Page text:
Cultivating Community Support

Cultivating Community SupportCommunity support can enhance youth engagement work. Members of the community bring a variety of skills, relationships, and experiences to the table that help cultivate youth engagement in health centers. Communities benefit by improving quality of life, coordinating youth services, and embracing diversity by representing young people.1

“Healthy communities are those that, in part, view young people as partners rather than clients, and involve them in positions where their contributions make a difference.”

-ACT for Youth

In addition to training youth in programs, community engagement can elevate youth work more broadly. Collaborative efforts with the community can raise awareness of youth participation as a key aspect of positive youth development, as well as raise awareness about the specific health issues the youth program is tackling. Engaging a diverse circle of stakeholders is important in cultivating community support.2

Adults can focus on broadening connections with multiple local networks. When working with youth, the best results can sometimes come from working in partnerships. For example, in an SBHC setting, partnering with school counselors and/or the disciplinary offices can allow the SBHC to reach youth that could benefit from youth-led initiatives. This is also true in community health settings; collaborating with local schools or fellow community centers that work with youth can foster a bridge of support.

Research suggests that the culture, structure, and programming of organizations and schools may be strengthened when youth and adults work together as partners.3 Adults are motivated by the experience of working with youth in collective decision-making and action. When health centers change the policies and programs to accommodate meaningful youth participation, adults report improvements in the quality of the health center.3 There is also evidence that youth engagement helps adults gain more accurate and less stereotypical impressions of youth, and makes adults more likely to engage youth in the future. Youth engagement impacts community agendas by raising public awareness of youth issues and concerns. Finally, youth engagement has been found to impact public policies and practices in ways that enhance quality of life for youth, schools, and communities.3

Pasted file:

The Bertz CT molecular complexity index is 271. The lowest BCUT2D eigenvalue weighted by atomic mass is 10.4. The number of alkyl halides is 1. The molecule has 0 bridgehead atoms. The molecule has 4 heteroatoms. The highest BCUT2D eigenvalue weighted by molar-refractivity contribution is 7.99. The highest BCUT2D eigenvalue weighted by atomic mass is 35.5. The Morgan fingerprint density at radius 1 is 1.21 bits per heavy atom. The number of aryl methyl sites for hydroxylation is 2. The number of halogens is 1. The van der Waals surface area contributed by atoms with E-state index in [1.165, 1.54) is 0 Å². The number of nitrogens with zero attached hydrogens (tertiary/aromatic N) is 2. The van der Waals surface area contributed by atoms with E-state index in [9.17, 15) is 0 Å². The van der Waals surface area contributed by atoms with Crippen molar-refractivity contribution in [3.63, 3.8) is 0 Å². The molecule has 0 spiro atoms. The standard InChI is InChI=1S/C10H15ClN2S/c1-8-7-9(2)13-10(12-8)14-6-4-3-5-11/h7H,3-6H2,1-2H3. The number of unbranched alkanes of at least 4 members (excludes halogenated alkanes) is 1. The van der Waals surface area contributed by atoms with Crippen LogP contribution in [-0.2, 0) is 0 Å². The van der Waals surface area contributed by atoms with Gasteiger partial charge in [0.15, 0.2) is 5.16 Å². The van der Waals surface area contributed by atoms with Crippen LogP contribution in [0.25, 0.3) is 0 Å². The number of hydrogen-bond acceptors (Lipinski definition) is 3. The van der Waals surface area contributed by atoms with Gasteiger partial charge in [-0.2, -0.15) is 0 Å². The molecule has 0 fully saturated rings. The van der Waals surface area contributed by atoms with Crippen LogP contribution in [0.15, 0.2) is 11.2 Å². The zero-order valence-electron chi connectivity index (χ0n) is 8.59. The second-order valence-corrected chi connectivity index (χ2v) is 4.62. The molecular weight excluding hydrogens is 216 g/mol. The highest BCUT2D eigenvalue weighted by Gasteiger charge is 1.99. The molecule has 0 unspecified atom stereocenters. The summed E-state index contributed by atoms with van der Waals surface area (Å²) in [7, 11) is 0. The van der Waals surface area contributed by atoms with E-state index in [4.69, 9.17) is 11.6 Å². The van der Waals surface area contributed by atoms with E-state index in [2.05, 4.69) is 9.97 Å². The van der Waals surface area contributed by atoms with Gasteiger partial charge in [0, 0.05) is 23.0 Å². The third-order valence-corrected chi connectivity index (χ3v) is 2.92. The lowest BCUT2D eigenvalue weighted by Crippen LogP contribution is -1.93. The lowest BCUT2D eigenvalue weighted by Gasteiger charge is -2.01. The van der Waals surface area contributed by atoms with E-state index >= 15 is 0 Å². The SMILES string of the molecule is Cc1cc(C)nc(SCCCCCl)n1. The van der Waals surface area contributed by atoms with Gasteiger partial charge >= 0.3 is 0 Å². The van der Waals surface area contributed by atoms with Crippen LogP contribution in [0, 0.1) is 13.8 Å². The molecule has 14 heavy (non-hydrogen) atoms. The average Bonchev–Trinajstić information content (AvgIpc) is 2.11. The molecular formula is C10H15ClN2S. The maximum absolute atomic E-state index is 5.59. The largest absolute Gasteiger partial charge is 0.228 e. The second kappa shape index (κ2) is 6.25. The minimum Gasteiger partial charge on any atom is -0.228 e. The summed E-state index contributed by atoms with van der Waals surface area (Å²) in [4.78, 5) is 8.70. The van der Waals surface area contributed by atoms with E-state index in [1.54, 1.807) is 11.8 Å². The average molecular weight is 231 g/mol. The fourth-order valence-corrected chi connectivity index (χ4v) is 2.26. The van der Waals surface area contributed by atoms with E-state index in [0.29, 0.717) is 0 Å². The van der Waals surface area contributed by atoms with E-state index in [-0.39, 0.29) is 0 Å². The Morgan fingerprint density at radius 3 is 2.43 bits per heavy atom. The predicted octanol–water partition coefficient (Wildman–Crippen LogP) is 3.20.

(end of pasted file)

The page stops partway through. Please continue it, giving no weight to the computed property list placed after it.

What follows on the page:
Principles of Cultivating Community Support

  • Conduct a community assessment and generate a list of potential supporters.
  • Identify community members with specific child and adolescent health content expertise who can train youth.
  • Consider engaging people in influential roles like school board members, heads of neighborhood associations, faith leaders, and business leaders who can be supportive allies.
  • Develop a strategy for engaging community members.
  • Establish clear communication between the community and health center.
  • Host community events to highlight great youth engagement work.
  • Create a calendar of events to distribute to community members to keep them abreast of upcoming activities.

References
  1. ACT for Youth.  What is Youth Engagement, Really?  Available at: http://www.actforyouth.net/youth_development/engagement/.   Accessed July 2015.
  2. ACT for Youth.  Community Collaboration.  Available at: http://www.actforyouth.net/youth_development/communities/collaboration.cfm. Accessed July 2015.
  3. 4-H.  Youth-Adult Partnerships in Community Decision Making.  Available at: http://4h.ucanr.edu/files/2427.pdf.  Accessed July 2015. 

Next Section: Promoting Youth Engagement Efforts
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